Recognizing that legitimacy enjoins all the citizens under him to accept him as their leader and do what he commands in line with the constitution that supports his status.

Officially, the NPP as a whole doesn’t regard President Mahama as the legitimate President of Ghana. The National Executive Council of the party has taken an entrenched position on the matter and instructed the NPP MPs to act toward him as such. That’s why they have boycotted any event involving his presidency, particularly his inauguration into office, the vetting of his Ministerial nominees, and his presentation of the “State of the Nation Address” to Parliament last Thursday.

The attitude of the NPP members toward President Mahama confirms that they don’t recognize his legitimacy, especially as can be seen from their bad-mouthing him. They regard him as being in office through fraud. Some have disparaged him on various occasions, wondering how they can accept him as their President once they are convinced that he stole the elections. Imputing to him all manner of wrong-doing and cultivating such a negative attitude confirms that they don’t accept him as the President. That is why they seize every opportunity to discredit him at will in the hope that his power base will be eroded. Once they’ve gone this way, what else are they doing but questioning his legitimacy?

The worst form of disrespect for the authority of the President was displayed at the recent Dome-Kwabenya rally organized by the pro-NPP “Let My Vote Count Alliance” when the NPP elements displayed gross disrespect for President Mahama. Their sexpot MP (Ursula Owusu), for instance, effusively abused President Mahama and followed up to make other pejorative remarks just because she doesn’t regard him as the legitimate President of the country. She represents the values of the NPP on this score and nobody can tell me that all that she says about President Mahama is her personal beef against him. It is not so because it encapsulates the stated position of the NPP.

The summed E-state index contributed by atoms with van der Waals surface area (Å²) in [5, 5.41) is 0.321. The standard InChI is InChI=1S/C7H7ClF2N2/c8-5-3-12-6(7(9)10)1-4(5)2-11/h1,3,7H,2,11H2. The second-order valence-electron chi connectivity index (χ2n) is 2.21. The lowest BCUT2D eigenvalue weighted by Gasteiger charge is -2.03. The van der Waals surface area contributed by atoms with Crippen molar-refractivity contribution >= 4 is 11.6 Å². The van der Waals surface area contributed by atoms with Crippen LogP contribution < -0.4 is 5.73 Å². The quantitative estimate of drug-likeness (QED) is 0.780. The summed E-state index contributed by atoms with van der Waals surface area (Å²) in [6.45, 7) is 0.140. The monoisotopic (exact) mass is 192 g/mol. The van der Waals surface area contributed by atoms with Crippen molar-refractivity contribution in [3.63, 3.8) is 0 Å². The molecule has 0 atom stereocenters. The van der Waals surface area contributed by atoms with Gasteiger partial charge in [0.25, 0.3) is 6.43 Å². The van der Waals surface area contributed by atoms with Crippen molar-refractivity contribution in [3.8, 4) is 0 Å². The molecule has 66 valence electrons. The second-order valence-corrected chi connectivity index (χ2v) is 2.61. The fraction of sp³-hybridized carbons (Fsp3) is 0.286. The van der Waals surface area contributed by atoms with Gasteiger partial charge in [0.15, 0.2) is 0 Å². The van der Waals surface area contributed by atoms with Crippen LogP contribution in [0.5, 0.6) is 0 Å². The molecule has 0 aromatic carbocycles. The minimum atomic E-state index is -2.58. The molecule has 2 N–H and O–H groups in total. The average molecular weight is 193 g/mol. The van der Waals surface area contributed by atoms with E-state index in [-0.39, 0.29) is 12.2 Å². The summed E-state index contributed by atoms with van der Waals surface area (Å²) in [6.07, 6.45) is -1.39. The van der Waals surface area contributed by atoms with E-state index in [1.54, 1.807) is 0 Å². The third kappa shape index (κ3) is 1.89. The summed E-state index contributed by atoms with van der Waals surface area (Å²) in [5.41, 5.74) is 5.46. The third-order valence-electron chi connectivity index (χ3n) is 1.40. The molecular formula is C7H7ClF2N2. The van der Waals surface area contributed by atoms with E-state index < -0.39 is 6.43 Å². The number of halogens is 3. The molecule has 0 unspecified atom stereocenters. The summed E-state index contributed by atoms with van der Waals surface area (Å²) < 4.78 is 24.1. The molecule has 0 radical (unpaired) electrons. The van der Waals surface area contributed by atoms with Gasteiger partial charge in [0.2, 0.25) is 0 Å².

Recognizing the legitimacy of a political leader entails many things, some of which are: respect for that person, the willingness to work with that person, the desire to support that person perform his legitimate functions, the willingness to defer to the authority of that person, and the preparedness to obey the order of that person. All these elements constitute submissiveness to the authority of that person. So, the opposite is true that anyone who questions the legitimacy of that political leader will do the contrary, which is what the NPP leaders and followers have been doing since Election 2012. We didn’t see anything of the sort from them when President Mahama was sworn into office to complete the tenure of ex-President Mills. That was because the NPP recognized his legitimacy.

But in the post-Election 2012 period, the picture is different. Not only have the NPP leaders and followers openly denigrated him but they have also defied him in the performance of his legitimate, official, and constitutionally mandated responsibilities. Can these NPP people be honest for once to admit their folly?

Their stance has its root in their perception that the 2012 elections were rigged to put him in office. It is that perception that has shaped and shaved their belligerence and added more vitriol to their anti-Mahama rhetoric. By refusing to concede defeat at Election 2012 and going ahead to do all that they've done so far—and will continue to do—the NPP has proved beyond all reasonable doubts that it doesn’t recognize President Mahama’s status as the elected President of Ghana. If any leader of the party says otherwise, he will only be insulting our intelligence and arming us with more ammunition to destroy them. Having already confirmed their stance that President Mahama is not in office legitimately, there is no need for any of them to say anything to the contrary as Oware has done. It is a fat lie that will continue to erode public respect, trust, and goodwill for the NPP itself. Indeed, the degree to which the NPP elements are carrying their politics of public deception is reprehensible. The consequences for them will be dire.